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Eco-Sensitive Western Ghats on Development Agenda
Jul 15, 2015

The government’s decision on demarcating an eco-sensitive zone in the Western Ghats will balance the needs of the environment and development by banning excessive mining and polluting industries in the zone.

  • The eco-friendly zone to be declared by the end of August would be pro-environment and pro-people and would not hamper local development or the livelihood of people living in the region.

  • The Government wants to allay the fears that development in Western Ghats will not be allowed. At most, excessive mining and polluting industries will be debarred.

  • The Government will improve the sanctity of the Western Ghats and ensure sustainable growth there. 

  • The new eco-sensitive zone will be declared on the basis of a ground survey of 4,000 villages across states in the Western Ghats. 

  • The state governments have submitted survey reports of these villages, which will be analysed before demarcating the eco-sensitive zone.

  • The definition of an eco-sensitive zone has been a contentious issue with two government panels recommending restrictions on development activity in such a zone.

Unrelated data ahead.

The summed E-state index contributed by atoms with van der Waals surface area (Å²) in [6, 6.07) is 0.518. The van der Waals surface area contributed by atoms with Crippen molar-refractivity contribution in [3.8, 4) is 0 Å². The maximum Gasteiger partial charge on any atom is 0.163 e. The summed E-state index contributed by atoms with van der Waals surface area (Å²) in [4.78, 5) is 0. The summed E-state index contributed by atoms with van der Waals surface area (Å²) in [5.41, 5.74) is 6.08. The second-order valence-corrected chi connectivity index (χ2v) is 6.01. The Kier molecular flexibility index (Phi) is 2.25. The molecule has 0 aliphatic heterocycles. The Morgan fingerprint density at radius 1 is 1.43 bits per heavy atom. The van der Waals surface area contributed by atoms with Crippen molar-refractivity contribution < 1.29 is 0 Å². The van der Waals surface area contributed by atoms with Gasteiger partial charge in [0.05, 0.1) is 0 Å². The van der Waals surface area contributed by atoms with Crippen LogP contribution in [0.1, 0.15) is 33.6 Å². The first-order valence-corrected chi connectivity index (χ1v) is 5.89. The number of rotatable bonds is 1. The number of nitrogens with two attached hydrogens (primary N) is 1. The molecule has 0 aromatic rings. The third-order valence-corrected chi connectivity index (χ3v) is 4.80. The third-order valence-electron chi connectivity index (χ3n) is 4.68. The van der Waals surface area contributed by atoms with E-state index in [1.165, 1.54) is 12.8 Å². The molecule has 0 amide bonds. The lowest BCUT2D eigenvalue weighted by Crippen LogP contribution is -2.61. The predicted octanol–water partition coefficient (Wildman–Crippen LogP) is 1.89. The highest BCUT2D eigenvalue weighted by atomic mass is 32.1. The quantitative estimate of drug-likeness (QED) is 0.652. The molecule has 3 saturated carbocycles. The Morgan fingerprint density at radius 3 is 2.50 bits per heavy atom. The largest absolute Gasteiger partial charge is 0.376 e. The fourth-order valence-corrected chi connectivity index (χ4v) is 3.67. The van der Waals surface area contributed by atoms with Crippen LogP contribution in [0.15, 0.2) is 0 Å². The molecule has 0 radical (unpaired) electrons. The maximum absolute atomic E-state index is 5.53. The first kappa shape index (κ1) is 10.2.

• The UPA government in 2013 had accepted the Kasturirangan panel report declaring 60,000 sq km, or 30% of the Western Ghats, an eco-sensitive zone, or an area where restrictions are imposed on developmental activities. 

  • A draft notification based on the Kasturirangan panel report debarred any mining and major construction activity in the eco-sensitive zone. 

  • Before that, the Madhav Gadgil panel had recommended that 1.70 lakh sq km should be declared no-development zone.

  • The NDA government in August 2014 told the National Green Tribunal it would pursue the Kasturirangan panel recommendations based on satellite mapping of 1.60 lakh sq km of the biodiversity rich area.

  • Many states opposed the move, saying it would hamper development in villages in the Ghats which led to protests by people. 

  • NDA Government then put the draft notification on hold asking the states to conduct ground surveys.

  • Ground surveys suggest the eco-sensitive zone will be less than what the Kasturirangan panel had recommended and would be fragmented, thereby making its implementation a difficult task.

  • The real boundary of the eco-sensitive zone would be known after the ministry analysed the survey reports.


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